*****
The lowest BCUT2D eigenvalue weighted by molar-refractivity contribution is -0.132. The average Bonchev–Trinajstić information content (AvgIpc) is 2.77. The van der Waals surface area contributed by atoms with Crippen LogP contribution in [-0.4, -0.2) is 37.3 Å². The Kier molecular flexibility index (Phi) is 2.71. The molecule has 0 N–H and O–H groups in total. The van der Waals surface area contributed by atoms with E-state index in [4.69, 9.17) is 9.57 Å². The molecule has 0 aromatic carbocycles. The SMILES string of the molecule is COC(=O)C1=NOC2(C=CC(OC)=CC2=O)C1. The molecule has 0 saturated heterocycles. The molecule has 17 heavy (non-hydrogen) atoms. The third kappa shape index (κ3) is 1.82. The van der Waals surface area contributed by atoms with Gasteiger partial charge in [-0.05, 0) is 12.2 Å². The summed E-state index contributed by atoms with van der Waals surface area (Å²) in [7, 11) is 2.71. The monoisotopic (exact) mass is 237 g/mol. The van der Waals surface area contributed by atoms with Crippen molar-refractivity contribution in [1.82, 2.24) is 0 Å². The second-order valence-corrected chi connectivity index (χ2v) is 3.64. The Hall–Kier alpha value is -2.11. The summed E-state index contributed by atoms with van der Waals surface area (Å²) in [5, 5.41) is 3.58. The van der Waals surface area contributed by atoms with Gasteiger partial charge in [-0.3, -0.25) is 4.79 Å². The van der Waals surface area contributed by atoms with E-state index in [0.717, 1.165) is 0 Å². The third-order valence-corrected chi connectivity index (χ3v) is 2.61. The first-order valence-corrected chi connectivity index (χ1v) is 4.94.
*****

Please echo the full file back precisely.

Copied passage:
The lowest BCUT2D eigenvalue weighted by molar-refractivity contribution is -0.132. The average Bonchev–Trinajstić information content (AvgIpc) is 2.77. The van der Waals surface area contributed by atoms with Crippen LogP contribution in [-0.4, -0.2) is 37.3 Å². The Kier molecular flexibility index (Phi) is 2.71. The molecule has 0 N–H and O–H groups in total. The van der Waals surface area contributed by atoms with E-state index in [4.69, 9.17) is 9.57 Å². The molecule has 0 aromatic carbocycles. The SMILES string of the molecule is COC(=O)C1=NOC2(C=CC(OC)=CC2=O)C1. The molecule has 0 saturated heterocycles. The molecule has 17 heavy (non-hydrogen) atoms. The third kappa shape index (κ3) is 1.82. The van der Waals surface area contributed by atoms with Gasteiger partial charge in [-0.05, 0) is 12.2 Å². The summed E-state index contributed by atoms with van der Waals surface area (Å²) in [7, 11) is 2.71. The monoisotopic (exact) mass is 237 g/mol. The van der Waals surface area contributed by atoms with Crippen molar-refractivity contribution in [1.82, 2.24) is 0 Å². The second-order valence-corrected chi connectivity index (χ2v) is 3.64. The Hall–Kier alpha value is -2.11. The summed E-state index contributed by atoms with van der Waals surface area (Å²) in [5, 5.41) is 3.58. The van der Waals surface area contributed by atoms with Gasteiger partial charge in [-0.3, -0.25) is 4.79 Å². The van der Waals surface area contributed by atoms with E-state index in [0.717, 1.165) is 0 Å². The third-order valence-corrected chi connectivity index (χ3v) is 2.61. The first-order valence-corrected chi connectivity index (χ1v) is 4.94.